Every October

At dawn, there was a heavy blanket of fog over the river.  This is a bittersweet sight for people who spend one last night at the cabin before it is closed for another season. At least it is for people like me who love the summer months and get a little bit melancholy as the days grow shorter, darker, and colder. Autumns, and fog, and cabins by rivers are mixed blessings in October.

Over the weekend, I sealed nearly everything in plastic to keep the mice, who were surely watching from the meadow, out of my bedding and silverware. In October, I am  an optimist when it comes to the war on mouse poop. Come May, I will discover that they have done an end run around the aluminum foil sheets in the drawers and the plastic bags in the closet. I removed all the paper towels and toilet paper but probably missed at least one open box of tissue. I will, no doubt, come back to a shredded mess somewhere. Oh, well. In October, you just do the best you can. You hope that no chipmunks or squirrels move in for the winter and pray, instead, for a nice, plump, little weasel who enjoys mice.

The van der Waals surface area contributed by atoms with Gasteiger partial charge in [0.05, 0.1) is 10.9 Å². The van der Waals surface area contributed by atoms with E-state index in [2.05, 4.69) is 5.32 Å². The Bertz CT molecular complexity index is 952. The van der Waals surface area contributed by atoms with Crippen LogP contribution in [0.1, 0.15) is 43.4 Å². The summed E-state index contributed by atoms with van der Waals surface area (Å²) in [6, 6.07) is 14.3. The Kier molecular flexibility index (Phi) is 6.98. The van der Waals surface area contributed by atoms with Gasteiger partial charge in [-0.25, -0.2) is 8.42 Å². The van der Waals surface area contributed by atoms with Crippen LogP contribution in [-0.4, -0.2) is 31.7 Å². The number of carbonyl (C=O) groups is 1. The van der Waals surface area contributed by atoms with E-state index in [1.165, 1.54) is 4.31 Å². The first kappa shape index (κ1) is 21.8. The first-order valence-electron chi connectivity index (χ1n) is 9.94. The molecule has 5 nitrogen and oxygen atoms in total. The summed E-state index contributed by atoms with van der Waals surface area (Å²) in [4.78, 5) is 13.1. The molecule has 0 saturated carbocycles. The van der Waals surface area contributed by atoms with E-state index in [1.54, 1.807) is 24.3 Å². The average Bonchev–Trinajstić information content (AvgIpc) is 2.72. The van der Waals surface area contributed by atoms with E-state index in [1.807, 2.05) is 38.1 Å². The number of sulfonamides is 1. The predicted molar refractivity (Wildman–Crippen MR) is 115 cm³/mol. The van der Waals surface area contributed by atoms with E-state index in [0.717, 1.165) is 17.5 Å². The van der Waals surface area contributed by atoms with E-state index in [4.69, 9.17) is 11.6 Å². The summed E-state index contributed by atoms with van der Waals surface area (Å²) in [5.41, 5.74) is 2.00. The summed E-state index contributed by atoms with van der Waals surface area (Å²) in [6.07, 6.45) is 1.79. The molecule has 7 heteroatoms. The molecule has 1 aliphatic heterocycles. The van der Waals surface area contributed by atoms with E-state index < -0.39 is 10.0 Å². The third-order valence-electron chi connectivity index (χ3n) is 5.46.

The mist rises and the sun shines. The red oak leaves flutter in the morning breeze. You hear a single gun shot far off in the distance.

You pack up the car with the dog and the rest of the groceries, check the windows and doors one last time, and say goodbye. The cabin by the river will sleep through the winter in her new coat of red stain.

Waiting for Spring, like me.

 

 

 

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